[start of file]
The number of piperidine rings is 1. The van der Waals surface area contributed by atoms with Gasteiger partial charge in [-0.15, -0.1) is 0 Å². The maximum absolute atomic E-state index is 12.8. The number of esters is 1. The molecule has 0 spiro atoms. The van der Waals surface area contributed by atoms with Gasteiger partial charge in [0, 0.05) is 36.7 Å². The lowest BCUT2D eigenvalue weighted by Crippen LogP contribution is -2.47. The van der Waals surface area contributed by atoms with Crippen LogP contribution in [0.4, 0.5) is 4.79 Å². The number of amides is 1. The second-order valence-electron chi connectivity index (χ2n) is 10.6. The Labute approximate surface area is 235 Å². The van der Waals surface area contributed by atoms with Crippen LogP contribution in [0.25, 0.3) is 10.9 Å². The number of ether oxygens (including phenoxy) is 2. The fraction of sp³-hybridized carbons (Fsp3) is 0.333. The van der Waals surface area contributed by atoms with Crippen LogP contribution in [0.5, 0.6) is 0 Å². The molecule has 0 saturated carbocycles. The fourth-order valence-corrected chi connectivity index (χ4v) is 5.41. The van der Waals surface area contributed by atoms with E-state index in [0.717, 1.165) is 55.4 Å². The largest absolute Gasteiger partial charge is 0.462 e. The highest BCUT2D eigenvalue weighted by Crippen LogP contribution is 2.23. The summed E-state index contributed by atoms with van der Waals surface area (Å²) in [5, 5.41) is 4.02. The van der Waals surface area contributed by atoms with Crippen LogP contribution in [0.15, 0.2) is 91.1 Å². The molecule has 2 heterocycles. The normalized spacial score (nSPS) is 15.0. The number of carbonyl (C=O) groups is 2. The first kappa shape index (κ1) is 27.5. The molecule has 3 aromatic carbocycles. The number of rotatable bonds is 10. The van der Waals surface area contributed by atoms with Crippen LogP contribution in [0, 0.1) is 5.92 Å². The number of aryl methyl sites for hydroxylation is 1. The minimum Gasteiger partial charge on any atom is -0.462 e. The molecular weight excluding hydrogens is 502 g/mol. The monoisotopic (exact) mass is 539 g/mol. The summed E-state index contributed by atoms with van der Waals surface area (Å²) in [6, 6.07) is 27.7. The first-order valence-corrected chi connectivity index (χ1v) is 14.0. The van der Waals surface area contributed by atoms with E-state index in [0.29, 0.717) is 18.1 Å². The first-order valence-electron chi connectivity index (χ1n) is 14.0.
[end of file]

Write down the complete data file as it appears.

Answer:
The number of piperidine rings is 1. The van der Waals surface area contributed by atoms with Gasteiger partial charge in [-0.15, -0.1) is 0 Å². The maximum absolute atomic E-state index is 12.8. The number of esters is 1. The molecule has 0 spiro atoms. The van der Waals surface area contributed by atoms with Gasteiger partial charge in [0, 0.05) is 36.7 Å². The lowest BCUT2D eigenvalue weighted by Crippen LogP contribution is -2.47. The van der Waals surface area contributed by atoms with Crippen LogP contribution in [0.4, 0.5) is 4.79 Å². The number of amides is 1. The second-order valence-electron chi connectivity index (χ2n) is 10.6. The Labute approximate surface area is 235 Å². The van der Waals surface area contributed by atoms with Crippen LogP contribution in [0.25, 0.3) is 10.9 Å². The number of ether oxygens (including phenoxy) is 2. The fraction of sp³-hybridized carbons (Fsp3) is 0.333. The van der Waals surface area contributed by atoms with Crippen LogP contribution in [0.5, 0.6) is 0 Å². The molecule has 0 saturated carbocycles. The fourth-order valence-corrected chi connectivity index (χ4v) is 5.41. The van der Waals surface area contributed by atoms with E-state index in [0.717, 1.165) is 55.4 Å². The largest absolute Gasteiger partial charge is 0.462 e. The highest BCUT2D eigenvalue weighted by Crippen LogP contribution is 2.23. The summed E-state index contributed by atoms with van der Waals surface area (Å²) in [5, 5.41) is 4.02. The van der Waals surface area contributed by atoms with Crippen LogP contribution in [0.15, 0.2) is 91.1 Å². The molecule has 2 heterocycles. The normalized spacial score (nSPS) is 15.0. The number of carbonyl (C=O) groups is 2. The first kappa shape index (κ1) is 27.5. The molecule has 3 aromatic carbocycles. The number of rotatable bonds is 10. The van der Waals surface area contributed by atoms with Crippen LogP contribution in [0, 0.1) is 5.92 Å². The number of aryl methyl sites for hydroxylation is 1. The minimum Gasteiger partial charge on any atom is -0.462 e. The molecular weight excluding hydrogens is 502 g/mol. The monoisotopic (exact) mass is 539 g/mol. The summed E-state index contributed by atoms with van der Waals surface area (Å²) in [6, 6.07) is 27.7. The first-order valence-corrected chi connectivity index (χ1v) is 14.0. The van der Waals surface area contributed by atoms with E-state index in [0.29, 0.717) is 18.1 Å². The first-order valence-electron chi connectivity index (χ1n) is 14.0.